The speaker of the poem has barely gotten to his tomb ("was scarce adjusted') when another person arrives and is buried "in an adjoining room." (Dickinson often uses room as a euphemism for grave.) The newcomer asks the speaker how he got there--what caused his death. The answer is "for beauty"; the asker says he died for truth. He then makes this commentary:
"...the two are one;
We brethren are," he said."
The two of them are next described as "kinsmen," and they talk through the eternal night of death,
"Until the moss had reached our lips,
And covered up our names."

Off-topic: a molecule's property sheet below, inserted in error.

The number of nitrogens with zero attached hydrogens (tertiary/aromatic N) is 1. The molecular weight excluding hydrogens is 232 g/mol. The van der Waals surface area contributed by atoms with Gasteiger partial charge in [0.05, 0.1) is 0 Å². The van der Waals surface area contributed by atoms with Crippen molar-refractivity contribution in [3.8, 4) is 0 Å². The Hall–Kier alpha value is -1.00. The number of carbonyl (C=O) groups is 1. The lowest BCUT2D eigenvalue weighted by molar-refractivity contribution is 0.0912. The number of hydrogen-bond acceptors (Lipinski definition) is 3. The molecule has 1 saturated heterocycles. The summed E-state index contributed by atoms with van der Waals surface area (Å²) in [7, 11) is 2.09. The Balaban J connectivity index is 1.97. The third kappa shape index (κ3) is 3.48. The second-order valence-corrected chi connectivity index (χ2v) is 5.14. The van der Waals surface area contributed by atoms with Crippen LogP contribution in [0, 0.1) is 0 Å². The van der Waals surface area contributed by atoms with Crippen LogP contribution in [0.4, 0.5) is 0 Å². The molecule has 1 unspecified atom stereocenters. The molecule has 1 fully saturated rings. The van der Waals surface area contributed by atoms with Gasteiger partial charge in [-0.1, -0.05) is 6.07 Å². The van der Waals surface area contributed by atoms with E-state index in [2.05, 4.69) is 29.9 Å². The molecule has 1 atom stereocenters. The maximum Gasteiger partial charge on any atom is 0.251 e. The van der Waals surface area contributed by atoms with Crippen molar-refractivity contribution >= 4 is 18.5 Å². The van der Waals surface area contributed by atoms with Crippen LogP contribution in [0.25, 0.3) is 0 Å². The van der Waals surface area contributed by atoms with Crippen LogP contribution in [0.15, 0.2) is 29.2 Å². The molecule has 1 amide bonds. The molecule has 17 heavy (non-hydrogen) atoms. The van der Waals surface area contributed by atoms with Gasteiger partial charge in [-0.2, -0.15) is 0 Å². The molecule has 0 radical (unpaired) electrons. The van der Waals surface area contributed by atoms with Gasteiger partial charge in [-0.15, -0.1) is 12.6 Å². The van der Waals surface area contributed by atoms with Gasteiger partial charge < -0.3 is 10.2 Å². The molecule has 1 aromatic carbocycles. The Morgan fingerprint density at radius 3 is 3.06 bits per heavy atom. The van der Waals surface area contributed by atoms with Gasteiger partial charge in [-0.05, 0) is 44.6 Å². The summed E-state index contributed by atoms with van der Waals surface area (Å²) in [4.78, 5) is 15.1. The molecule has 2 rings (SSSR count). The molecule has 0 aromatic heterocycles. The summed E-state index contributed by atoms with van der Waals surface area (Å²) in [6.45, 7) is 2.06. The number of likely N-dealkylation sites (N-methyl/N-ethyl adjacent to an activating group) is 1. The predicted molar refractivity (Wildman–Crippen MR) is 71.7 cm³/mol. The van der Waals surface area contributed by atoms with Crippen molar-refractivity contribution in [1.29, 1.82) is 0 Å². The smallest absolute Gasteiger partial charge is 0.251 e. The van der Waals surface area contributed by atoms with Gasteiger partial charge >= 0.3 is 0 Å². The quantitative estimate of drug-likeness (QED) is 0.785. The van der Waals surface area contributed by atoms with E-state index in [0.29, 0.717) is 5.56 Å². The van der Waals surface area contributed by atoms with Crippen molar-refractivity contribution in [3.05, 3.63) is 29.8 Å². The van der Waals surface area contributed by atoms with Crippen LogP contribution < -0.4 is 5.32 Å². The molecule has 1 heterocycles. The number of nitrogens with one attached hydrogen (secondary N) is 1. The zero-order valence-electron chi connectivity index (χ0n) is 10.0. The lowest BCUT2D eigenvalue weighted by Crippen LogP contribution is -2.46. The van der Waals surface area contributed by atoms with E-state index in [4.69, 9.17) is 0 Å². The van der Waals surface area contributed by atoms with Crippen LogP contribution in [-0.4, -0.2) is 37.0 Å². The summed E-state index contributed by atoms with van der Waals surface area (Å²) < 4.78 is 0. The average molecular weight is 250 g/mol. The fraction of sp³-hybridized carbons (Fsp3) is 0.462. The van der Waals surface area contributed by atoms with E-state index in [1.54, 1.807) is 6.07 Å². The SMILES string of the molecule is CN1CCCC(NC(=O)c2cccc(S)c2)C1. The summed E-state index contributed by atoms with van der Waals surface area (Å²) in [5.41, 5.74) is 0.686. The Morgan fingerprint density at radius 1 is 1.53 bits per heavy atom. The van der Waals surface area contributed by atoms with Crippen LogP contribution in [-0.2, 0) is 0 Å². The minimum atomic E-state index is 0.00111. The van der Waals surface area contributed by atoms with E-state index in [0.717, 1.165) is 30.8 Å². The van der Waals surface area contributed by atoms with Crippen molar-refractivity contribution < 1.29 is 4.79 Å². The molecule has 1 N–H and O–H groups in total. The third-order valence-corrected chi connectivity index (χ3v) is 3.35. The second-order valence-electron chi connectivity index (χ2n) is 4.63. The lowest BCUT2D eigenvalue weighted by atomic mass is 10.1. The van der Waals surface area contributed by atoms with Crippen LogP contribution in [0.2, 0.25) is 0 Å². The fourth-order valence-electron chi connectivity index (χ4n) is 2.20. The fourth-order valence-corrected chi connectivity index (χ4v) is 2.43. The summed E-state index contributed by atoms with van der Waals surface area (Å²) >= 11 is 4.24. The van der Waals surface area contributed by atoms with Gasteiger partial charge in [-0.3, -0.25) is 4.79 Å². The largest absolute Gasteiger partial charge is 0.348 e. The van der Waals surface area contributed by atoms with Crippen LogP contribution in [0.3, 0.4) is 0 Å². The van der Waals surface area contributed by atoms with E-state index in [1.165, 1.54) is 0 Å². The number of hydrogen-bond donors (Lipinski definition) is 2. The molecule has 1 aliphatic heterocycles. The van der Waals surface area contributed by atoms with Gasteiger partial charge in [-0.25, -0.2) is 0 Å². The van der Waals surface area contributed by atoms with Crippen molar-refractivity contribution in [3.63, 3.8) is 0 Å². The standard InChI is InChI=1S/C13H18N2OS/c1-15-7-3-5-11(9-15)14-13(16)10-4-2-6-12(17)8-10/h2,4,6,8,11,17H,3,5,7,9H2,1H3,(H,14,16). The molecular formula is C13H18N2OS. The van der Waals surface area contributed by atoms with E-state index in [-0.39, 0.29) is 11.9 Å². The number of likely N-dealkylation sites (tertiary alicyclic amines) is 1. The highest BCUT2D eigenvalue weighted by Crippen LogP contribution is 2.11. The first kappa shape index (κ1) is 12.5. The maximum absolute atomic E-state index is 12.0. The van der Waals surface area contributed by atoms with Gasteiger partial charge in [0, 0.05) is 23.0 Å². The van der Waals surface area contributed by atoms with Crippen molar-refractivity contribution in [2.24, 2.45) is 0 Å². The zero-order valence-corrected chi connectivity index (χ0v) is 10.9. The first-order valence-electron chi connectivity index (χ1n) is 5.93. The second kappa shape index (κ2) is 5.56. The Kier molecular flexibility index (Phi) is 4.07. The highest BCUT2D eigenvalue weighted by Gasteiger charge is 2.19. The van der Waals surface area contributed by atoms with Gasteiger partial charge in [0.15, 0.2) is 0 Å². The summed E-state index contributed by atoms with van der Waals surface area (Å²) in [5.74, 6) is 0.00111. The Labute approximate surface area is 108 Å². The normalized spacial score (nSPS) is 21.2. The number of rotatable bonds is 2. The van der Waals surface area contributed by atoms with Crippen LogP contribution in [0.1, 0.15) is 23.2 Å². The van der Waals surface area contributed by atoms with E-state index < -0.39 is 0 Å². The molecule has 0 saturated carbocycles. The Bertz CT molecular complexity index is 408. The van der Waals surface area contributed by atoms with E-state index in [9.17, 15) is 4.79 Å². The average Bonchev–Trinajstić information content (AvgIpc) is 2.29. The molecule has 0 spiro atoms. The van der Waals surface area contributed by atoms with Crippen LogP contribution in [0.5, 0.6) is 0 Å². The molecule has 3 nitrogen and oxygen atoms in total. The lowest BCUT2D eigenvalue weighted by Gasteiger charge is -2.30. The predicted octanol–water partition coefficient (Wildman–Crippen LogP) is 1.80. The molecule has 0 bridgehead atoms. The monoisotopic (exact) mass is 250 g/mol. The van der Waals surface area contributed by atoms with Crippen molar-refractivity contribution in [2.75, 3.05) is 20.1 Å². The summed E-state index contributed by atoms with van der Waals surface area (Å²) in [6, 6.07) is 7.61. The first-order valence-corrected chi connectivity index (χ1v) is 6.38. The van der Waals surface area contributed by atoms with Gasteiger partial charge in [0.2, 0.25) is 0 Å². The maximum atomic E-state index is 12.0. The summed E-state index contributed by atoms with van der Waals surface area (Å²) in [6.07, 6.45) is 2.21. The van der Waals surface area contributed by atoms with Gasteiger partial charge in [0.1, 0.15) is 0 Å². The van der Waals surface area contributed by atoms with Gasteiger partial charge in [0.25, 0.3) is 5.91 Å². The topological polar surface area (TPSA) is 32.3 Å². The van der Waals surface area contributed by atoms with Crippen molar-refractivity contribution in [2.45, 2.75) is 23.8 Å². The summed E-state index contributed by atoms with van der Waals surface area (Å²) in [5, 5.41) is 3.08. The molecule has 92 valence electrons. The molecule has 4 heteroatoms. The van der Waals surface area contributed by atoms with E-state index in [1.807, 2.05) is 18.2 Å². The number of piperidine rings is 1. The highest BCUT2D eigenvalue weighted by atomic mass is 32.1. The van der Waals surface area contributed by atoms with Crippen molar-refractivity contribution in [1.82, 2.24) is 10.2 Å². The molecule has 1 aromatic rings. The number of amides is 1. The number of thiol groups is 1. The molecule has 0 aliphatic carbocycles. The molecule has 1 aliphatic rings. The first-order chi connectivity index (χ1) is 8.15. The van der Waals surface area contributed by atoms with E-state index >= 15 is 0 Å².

The plot is fairly uncomplicated; it's the concept of truth and beauty being one and the same which generally opens this work to some speculation. What is clear is that each of them died for a worthy cause--truth and beauty. What's also true is that, in the end, the ravages of time (represented figuratively by the moss) affect them both. Whatever the cause, then, noble or not, death is the great equalizer.